Digital cameras were invented in 1975. The first models had only 10,000 pixels of image resolution, but followed Moore’s law (like transistors, we’ve doubled the number of pixels per square inch every year). Similar to many exponentially growing technologies, it was a disappointment for a long time, but grew progressively more superior and went mainstream in only a few short years.

Welcome to the 4th Industrial Revolution. Welcome to the Exponential Age.

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Robots won’t just take our jobs – they’ll make the rich even richer

Should robots pay taxes?

It may sound strange, but a number of prominent people have been asking this question lately. As fears about the impact of automation grow, calls for a “robot tax” are gaining momentum. Earlier this month, the European parliament considered one for the EU. Benoît Hamon, the French Socialist party presidential candidate who is often described as his country’s Bernie Sanders, has put a robot tax in his platform. Even Bill Gates recently endorsed the idea.

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Robots and drones: Coming soon to a construction site near you

Advancements in the robotics field are helping to transform a number of industries, construction being one of them. Companies that build things can expect to see a host of new machines that perform a variety of tasks — adding efficiency to construction projects as well as reducing injuries to human workers.

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The Lack of Blockchain Talent is Becoming An Industry Concern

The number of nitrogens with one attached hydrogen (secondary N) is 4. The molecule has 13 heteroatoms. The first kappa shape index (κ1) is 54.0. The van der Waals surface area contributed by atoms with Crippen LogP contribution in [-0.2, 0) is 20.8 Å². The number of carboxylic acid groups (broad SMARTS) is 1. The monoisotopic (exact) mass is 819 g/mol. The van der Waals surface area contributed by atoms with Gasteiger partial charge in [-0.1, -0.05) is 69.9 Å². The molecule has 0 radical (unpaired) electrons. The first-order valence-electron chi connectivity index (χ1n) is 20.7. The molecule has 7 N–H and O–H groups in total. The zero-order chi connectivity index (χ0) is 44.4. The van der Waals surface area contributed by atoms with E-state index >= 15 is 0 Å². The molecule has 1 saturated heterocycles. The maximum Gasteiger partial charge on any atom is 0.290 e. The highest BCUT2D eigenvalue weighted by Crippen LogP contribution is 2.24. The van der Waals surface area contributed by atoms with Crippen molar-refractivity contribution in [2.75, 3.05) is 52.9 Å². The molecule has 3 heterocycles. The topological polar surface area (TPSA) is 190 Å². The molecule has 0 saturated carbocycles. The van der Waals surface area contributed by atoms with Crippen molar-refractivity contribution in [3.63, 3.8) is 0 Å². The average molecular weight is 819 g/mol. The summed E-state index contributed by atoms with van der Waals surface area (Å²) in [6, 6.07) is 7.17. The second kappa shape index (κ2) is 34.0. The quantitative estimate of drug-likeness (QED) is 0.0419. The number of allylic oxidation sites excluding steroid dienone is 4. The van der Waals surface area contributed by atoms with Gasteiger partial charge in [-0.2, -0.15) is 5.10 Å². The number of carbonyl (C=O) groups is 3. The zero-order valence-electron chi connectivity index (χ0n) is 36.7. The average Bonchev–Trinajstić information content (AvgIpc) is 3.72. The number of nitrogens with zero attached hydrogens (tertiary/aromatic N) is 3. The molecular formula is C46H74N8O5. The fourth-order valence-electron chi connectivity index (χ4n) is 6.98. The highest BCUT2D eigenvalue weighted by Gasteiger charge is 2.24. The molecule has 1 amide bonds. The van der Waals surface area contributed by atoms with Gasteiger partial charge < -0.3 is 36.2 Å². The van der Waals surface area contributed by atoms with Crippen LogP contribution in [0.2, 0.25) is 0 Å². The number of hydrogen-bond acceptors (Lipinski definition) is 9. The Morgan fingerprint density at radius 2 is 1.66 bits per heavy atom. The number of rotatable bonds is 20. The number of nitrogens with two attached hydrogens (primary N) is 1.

The alleged lack of available talent for blockchain industry jobs was high on the agenda at the DTCC’s Fintech Symposium, held at the Grand Hyatt in New York City yesterday.

There, executives from a wide range of companies took turns addressing an audience of several hundred financial industry executives to express their concern about what they believe is a problem preventing wider growth and use of the technology.

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How to recruit a great software developer

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It’s a seller’s market for programmers. Demand for programmers and software engineers is expected to grow by 22 percent over the next seven years, according to research conducted by IT staffing firm, Modis. The average salary for a software developer is around $96,000 and top earners approach $150,000 per year, according to the U.S. Labor Department.

NOTE: For those wanting to enter the programming profession, DaVinci Coders is currently accepting applications for the 2016 courses. Small class sizes so seating is limited.

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1099 or W-2? Uber, changing the way we think of transit

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The success of companies like Uber can be attributed to one factor: independent contractors. A business model built around the sharing economy, it’s brought about a boom of cash flow in niche markets. But with new territory comes new challenges, and already these industries are feeling the heat for their approach to labor management. Continue reading… “1099 or W-2? Uber, changing the way we think of transit”